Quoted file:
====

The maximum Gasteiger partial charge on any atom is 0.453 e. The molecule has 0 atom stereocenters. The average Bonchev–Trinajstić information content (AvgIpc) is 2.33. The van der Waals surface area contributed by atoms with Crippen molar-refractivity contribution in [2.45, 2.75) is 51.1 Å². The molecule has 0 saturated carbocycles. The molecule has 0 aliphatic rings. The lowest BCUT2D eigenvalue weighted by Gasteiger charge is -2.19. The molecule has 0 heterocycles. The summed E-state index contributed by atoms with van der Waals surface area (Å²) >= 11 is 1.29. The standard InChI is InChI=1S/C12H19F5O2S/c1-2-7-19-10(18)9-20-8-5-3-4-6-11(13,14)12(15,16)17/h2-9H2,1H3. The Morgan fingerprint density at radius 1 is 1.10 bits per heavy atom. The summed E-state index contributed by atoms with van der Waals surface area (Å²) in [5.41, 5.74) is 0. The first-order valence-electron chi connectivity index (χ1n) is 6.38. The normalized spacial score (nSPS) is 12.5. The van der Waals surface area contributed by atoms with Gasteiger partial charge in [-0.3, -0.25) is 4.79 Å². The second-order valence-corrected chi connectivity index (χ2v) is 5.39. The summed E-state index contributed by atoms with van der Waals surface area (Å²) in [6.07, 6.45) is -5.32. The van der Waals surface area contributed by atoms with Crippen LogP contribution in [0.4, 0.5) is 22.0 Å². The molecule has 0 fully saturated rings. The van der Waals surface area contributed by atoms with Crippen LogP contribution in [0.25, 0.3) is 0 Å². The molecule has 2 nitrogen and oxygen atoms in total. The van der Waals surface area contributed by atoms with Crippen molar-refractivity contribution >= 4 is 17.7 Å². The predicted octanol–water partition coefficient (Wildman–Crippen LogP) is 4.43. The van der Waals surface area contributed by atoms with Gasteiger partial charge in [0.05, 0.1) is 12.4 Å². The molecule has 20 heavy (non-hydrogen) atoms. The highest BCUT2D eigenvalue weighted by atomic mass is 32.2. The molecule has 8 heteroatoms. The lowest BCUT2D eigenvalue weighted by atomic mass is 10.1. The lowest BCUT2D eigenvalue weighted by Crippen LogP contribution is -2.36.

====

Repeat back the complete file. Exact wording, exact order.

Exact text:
The maximum Gasteiger partial charge on any atom is 0.453 e. The molecule has 0 atom stereocenters. The average Bonchev–Trinajstić information content (AvgIpc) is 2.33. The van der Waals surface area contributed by atoms with Crippen molar-refractivity contribution in [2.45, 2.75) is 51.1 Å². The molecule has 0 saturated carbocycles. The molecule has 0 aliphatic rings. The lowest BCUT2D eigenvalue weighted by Gasteiger charge is -2.19. The molecule has 0 heterocycles. The summed E-state index contributed by atoms with van der Waals surface area (Å²) >= 11 is 1.29. The standard InChI is InChI=1S/C12H19F5O2S/c1-2-7-19-10(18)9-20-8-5-3-4-6-11(13,14)12(15,16)17/h2-9H2,1H3. The Morgan fingerprint density at radius 1 is 1.10 bits per heavy atom. The summed E-state index contributed by atoms with van der Waals surface area (Å²) in [5.41, 5.74) is 0. The first-order valence-electron chi connectivity index (χ1n) is 6.38. The normalized spacial score (nSPS) is 12.5. The van der Waals surface area contributed by atoms with Gasteiger partial charge in [-0.3, -0.25) is 4.79 Å². The second-order valence-corrected chi connectivity index (χ2v) is 5.39. The summed E-state index contributed by atoms with van der Waals surface area (Å²) in [6.07, 6.45) is -5.32. The van der Waals surface area contributed by atoms with Crippen LogP contribution in [0.4, 0.5) is 22.0 Å². The molecule has 0 fully saturated rings. The van der Waals surface area contributed by atoms with Crippen LogP contribution in [0.25, 0.3) is 0 Å². The molecule has 2 nitrogen and oxygen atoms in total. The van der Waals surface area contributed by atoms with Crippen molar-refractivity contribution >= 4 is 17.7 Å². The predicted octanol–water partition coefficient (Wildman–Crippen LogP) is 4.43. The van der Waals surface area contributed by atoms with Gasteiger partial charge in [0.05, 0.1) is 12.4 Å². The molecule has 20 heavy (non-hydrogen) atoms. The highest BCUT2D eigenvalue weighted by atomic mass is 32.2. The molecule has 8 heteroatoms. The lowest BCUT2D eigenvalue weighted by atomic mass is 10.1. The lowest BCUT2D eigenvalue weighted by Crippen LogP contribution is -2.36.